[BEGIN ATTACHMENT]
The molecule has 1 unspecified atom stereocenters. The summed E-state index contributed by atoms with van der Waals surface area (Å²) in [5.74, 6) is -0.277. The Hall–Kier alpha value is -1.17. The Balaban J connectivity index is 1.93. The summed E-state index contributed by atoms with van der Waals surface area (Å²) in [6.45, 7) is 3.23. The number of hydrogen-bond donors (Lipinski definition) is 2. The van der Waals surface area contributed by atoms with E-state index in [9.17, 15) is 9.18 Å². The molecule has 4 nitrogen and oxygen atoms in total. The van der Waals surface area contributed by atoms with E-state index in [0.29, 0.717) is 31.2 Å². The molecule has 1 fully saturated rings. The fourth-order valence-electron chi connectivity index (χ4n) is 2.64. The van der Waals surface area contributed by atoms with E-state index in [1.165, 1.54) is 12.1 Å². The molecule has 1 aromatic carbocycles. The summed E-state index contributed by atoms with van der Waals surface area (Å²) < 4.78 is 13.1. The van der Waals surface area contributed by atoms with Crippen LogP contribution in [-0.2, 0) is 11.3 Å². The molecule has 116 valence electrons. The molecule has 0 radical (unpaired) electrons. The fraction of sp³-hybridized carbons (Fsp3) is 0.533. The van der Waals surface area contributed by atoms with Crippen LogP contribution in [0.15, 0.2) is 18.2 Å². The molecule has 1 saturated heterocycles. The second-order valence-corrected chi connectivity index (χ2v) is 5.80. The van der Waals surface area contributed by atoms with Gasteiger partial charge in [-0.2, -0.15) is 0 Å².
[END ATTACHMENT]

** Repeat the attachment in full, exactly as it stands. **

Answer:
The molecule has 1 unspecified atom stereocenters. The summed E-state index contributed by atoms with van der Waals surface area (Å²) in [5.74, 6) is -0.277. The Hall–Kier alpha value is -1.17. The Balaban J connectivity index is 1.93. The summed E-state index contributed by atoms with van der Waals surface area (Å²) in [6.45, 7) is 3.23. The number of hydrogen-bond donors (Lipinski definition) is 2. The van der Waals surface area contributed by atoms with E-state index in [9.17, 15) is 9.18 Å². The molecule has 4 nitrogen and oxygen atoms in total. The van der Waals surface area contributed by atoms with E-state index in [0.29, 0.717) is 31.2 Å². The molecule has 1 fully saturated rings. The fourth-order valence-electron chi connectivity index (χ4n) is 2.64. The van der Waals surface area contributed by atoms with E-state index in [1.165, 1.54) is 12.1 Å². The molecule has 1 aromatic carbocycles. The summed E-state index contributed by atoms with van der Waals surface area (Å²) < 4.78 is 13.1. The van der Waals surface area contributed by atoms with Crippen LogP contribution in [-0.2, 0) is 11.3 Å². The molecule has 116 valence electrons. The molecule has 0 radical (unpaired) electrons. The fraction of sp³-hybridized carbons (Fsp3) is 0.533. The van der Waals surface area contributed by atoms with Crippen LogP contribution in [0.15, 0.2) is 18.2 Å². The molecule has 1 saturated heterocycles. The second-order valence-corrected chi connectivity index (χ2v) is 5.80. The van der Waals surface area contributed by atoms with Gasteiger partial charge in [-0.2, -0.15) is 0 Å².